•    The Internet is now classified as a utility and the common carriage for all media platforms;
•    This new digital ecology necessitates Native inclusion;
•    Currently there is an opportunity for Tribes to have a voice at the policy-making table in regards to Broadband development;
•    Broadband is a critical infrastructure for nation building in Indian country;
•    Tribally centric deployment models are most successful in Indian country, not individual residential service models.

Stay Tuned!

1GAO-06-513T: Joe Garcia NCAI Testimony before the Committee on Commerce, Science, and Transportation, U.S. Senate: Telecommunications: challenges to Assessing and Improving Telecommunications for Native Americans on Tribal Lands.

2Comments of NTTA in the Matter of the Connect America Fund, A National Broadband Plan for our Future, High-Cost Universal Service Support.

3New Media, Technology, and Internet Use in Indian Country: A Quantitative and Qualitative Study. Traci L. Morris and Sascha D. Meinrath Authors. Published by Native Public Media. 2009.

4FCC: Statement of Policy on Establishing a Government-to-Government Relationship with Indian Tribes, June 8, 2000.

5Native Public Media

Published by Traci L. Morris

Dr. Morris, the Director of the American Indian Policy Institute at Arizona State University is a member of the Chickasaw Nation of Oklahoma. Under her leadership, the AIPI has grown and diversified its service to Indian Country via an MOU formalizing a long-standing partnership with the Native American Finance Officers Association (NAFOA) and forming the Tribal Economic Leadership Program offering training in Tribal Economic Governance and Tribal Financial Management; access to Entrepreneurship training and tribal business support through Inno-Nations; and Economic Development Consulting; and, the formalization of the Institute via by-laws and an advisory board comprised of both internal ASU leadership and external tribal and non-tribal leadership. In her work at both ASU and prior, Morris has worked with Native American tribes; Tribal businesses; Native American non-profits; Native media makers, artists, and galleries; written a college-accredited curriculum in Native American new media; and has advocated for digital inclusion at the Federal Communications Commission and on Capitol Hill. Morris’s research and publications on Native American media and the digital divide is focused on Internet use, digital inclusion, network neutrality, digital and new media curriculums, digital inclusion and development of broadband networks in Indian Country. Her book, Native American Voices: A Reader, continues to be a primary teaching tool in colleges throughout the country. Dr. Morris is Affiliated Faculty at ASU's School for the Future of Innovation in Society, an Affiliate of ASU's Center for Gender Equity in Science and Technology, a Senior Sustainability Scholar at the Julie Ann Wrigley Global Institute of Sustainability, President of the Board of the Phoenix Indian Center, Board member of the Arizona American Indian Chamber of Commerce, and on the Advisory Council of the Association of Tribal Archives, Libraries and Museums. Formerly, Morris served member of the Advisory Board for the Department of Labor's Native American Employment and Training Council and served a two-year appointment (2014-2016 and 2010-2012) on the Federal Communications Commission's Consumer Advisory Committee. As an entrepreneur prior to her ASU appointment, Morris founded Homahota Consulting LLC, a national Native American woman-owned professional services firm working in policy analysis, telecommunications, education, and research assisting tribes in their nation-building efforts and working with Native Nations, tribal businesses and those businesses working with tribes. Morris has an M. A. and Ph.D. from the University of Arizona’s American Indian Studies, in addition to a B.A. in Liberal Arts from Colorado State University.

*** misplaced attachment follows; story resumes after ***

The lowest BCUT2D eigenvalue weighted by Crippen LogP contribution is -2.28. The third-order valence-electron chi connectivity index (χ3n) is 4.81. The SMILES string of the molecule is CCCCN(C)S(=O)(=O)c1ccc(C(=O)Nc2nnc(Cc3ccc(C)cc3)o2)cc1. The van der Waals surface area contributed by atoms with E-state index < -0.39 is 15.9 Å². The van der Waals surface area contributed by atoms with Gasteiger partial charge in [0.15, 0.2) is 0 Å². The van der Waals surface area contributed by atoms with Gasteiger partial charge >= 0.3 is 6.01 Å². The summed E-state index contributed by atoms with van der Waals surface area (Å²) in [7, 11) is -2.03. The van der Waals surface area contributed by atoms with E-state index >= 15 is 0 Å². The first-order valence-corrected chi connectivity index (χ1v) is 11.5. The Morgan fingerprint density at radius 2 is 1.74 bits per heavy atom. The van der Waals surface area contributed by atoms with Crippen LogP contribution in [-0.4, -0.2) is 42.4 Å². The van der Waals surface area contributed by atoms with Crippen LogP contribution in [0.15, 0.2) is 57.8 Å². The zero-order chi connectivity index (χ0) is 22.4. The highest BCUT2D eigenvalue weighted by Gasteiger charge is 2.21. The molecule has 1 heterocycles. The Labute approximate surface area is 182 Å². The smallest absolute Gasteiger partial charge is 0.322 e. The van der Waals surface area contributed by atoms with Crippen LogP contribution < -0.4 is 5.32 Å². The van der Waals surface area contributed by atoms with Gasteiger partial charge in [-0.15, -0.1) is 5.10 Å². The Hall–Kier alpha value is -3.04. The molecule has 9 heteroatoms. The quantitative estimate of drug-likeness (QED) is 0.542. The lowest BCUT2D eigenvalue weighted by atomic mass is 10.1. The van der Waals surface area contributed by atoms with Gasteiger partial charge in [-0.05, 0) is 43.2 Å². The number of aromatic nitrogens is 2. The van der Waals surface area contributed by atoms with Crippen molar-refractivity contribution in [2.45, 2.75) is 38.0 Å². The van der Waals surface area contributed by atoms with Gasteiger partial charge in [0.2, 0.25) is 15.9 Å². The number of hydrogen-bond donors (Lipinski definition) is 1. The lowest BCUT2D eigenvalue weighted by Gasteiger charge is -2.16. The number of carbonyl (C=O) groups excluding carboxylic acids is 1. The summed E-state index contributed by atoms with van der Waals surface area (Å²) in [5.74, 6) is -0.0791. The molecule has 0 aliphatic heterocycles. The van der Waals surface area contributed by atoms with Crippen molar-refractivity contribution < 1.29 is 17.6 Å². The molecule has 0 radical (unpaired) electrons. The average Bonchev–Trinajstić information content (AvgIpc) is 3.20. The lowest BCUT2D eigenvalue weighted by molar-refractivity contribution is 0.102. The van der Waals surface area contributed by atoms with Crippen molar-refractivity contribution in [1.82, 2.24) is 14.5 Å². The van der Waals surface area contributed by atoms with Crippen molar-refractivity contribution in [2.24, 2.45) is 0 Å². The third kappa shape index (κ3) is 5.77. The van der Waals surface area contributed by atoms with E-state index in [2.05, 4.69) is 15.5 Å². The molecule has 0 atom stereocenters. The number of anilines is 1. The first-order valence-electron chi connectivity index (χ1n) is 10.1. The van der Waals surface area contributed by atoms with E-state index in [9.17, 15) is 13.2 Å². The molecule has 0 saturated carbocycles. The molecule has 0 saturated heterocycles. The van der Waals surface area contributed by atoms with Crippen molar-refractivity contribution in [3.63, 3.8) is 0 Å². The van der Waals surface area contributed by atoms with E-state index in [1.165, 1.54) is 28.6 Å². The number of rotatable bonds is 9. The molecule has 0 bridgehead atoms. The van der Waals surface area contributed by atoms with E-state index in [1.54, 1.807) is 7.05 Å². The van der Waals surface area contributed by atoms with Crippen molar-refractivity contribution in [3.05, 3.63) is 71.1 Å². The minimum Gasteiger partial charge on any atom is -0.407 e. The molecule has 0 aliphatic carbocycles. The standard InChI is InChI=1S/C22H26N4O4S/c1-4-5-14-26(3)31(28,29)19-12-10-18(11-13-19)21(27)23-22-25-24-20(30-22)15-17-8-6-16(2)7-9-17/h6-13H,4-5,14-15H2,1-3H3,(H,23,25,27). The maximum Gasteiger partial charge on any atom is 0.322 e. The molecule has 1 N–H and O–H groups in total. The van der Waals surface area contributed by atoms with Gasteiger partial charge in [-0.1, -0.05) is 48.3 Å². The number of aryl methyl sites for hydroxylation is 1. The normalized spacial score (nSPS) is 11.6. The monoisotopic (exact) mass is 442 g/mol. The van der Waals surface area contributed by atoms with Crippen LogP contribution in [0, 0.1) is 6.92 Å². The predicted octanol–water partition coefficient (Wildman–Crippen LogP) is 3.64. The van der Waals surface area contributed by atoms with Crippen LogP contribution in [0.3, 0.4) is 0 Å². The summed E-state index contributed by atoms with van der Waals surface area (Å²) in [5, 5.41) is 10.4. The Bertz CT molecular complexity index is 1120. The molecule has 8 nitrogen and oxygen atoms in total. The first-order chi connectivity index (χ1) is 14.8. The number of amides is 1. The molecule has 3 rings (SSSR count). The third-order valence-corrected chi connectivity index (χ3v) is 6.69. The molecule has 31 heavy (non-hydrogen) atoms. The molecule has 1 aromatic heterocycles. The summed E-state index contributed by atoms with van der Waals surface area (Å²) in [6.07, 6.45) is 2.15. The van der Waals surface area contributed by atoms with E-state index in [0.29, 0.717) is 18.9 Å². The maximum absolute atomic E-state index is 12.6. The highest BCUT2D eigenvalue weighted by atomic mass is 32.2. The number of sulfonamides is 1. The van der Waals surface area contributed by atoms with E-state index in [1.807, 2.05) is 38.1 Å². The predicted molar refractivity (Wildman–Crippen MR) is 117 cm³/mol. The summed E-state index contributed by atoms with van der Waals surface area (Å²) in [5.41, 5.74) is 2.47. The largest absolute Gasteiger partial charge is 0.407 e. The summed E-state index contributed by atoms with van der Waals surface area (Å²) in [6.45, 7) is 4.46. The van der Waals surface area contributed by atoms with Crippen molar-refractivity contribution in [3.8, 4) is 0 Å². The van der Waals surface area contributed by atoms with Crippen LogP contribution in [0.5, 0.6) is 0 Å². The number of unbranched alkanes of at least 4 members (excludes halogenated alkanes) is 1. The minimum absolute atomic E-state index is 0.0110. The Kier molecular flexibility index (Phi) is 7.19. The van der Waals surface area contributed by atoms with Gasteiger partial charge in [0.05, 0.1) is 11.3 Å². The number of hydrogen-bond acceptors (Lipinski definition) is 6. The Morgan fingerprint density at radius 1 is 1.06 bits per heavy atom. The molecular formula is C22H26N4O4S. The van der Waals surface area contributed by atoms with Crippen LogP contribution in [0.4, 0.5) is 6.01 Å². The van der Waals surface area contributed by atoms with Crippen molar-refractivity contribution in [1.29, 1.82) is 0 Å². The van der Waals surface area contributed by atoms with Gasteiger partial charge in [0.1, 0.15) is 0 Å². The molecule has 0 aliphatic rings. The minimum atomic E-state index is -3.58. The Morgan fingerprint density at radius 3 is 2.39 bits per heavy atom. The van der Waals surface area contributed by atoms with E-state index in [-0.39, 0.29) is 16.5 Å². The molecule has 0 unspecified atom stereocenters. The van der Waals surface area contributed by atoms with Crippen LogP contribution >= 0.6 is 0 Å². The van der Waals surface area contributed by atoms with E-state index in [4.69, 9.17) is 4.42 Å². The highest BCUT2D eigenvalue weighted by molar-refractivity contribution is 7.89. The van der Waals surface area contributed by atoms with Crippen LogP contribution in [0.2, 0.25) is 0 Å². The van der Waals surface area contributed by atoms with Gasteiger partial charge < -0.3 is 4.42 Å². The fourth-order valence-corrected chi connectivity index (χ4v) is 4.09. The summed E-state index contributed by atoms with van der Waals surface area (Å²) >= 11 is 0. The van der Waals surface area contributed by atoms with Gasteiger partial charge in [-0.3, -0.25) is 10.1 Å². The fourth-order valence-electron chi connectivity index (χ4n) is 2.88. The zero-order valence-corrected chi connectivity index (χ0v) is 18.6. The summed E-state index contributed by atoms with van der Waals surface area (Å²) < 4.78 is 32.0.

Leave a Reply

Fill in your details below or click an icon to log in:

WordPress.com Logo

You are commenting using your WordPress.com account. Log Out /  Change )

Facebook photo

You are commenting using your Facebook account. Log Out /  Change )

Connecting to %s

%d bloggers like this: